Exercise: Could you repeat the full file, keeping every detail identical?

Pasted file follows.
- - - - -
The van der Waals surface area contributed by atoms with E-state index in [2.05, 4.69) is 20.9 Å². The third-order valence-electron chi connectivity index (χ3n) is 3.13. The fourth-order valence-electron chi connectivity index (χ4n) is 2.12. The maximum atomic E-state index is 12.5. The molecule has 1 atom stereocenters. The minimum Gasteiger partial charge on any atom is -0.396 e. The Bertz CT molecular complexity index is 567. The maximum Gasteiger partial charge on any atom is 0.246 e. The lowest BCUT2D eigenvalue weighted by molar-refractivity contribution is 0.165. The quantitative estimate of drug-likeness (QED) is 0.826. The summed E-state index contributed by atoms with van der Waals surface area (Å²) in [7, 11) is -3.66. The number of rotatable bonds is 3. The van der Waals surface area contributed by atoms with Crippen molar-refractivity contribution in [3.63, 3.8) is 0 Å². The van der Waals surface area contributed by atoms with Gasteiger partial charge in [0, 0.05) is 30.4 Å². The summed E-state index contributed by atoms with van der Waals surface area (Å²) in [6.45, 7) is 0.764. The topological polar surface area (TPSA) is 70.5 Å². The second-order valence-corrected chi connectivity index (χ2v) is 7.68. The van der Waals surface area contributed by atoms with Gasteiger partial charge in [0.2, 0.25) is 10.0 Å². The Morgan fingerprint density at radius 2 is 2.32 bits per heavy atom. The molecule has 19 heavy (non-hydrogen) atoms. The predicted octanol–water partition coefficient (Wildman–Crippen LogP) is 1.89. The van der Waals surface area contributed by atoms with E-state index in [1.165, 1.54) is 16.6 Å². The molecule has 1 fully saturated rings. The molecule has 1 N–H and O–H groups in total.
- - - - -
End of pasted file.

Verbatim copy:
The van der Waals surface area contributed by atoms with E-state index in [2.05, 4.69) is 20.9 Å². The third-order valence-electron chi connectivity index (χ3n) is 3.13. The fourth-order valence-electron chi connectivity index (χ4n) is 2.12. The maximum atomic E-state index is 12.5. The molecule has 1 atom stereocenters. The minimum Gasteiger partial charge on any atom is -0.396 e. The Bertz CT molecular complexity index is 567. The maximum Gasteiger partial charge on any atom is 0.246 e. The lowest BCUT2D eigenvalue weighted by molar-refractivity contribution is 0.165. The quantitative estimate of drug-likeness (QED) is 0.826. The summed E-state index contributed by atoms with van der Waals surface area (Å²) in [7, 11) is -3.66. The number of rotatable bonds is 3. The van der Waals surface area contributed by atoms with Crippen molar-refractivity contribution in [3.63, 3.8) is 0 Å². The van der Waals surface area contributed by atoms with Gasteiger partial charge in [0, 0.05) is 30.4 Å². The summed E-state index contributed by atoms with van der Waals surface area (Å²) in [6.45, 7) is 0.764. The topological polar surface area (TPSA) is 70.5 Å². The second-order valence-corrected chi connectivity index (χ2v) is 7.68. The van der Waals surface area contributed by atoms with Gasteiger partial charge in [0.2, 0.25) is 10.0 Å². The Morgan fingerprint density at radius 2 is 2.32 bits per heavy atom. The molecule has 19 heavy (non-hydrogen) atoms. The predicted octanol–water partition coefficient (Wildman–Crippen LogP) is 1.89. The van der Waals surface area contributed by atoms with E-state index in [1.165, 1.54) is 16.6 Å². The molecule has 1 fully saturated rings. The molecule has 1 N–H and O–H groups in total.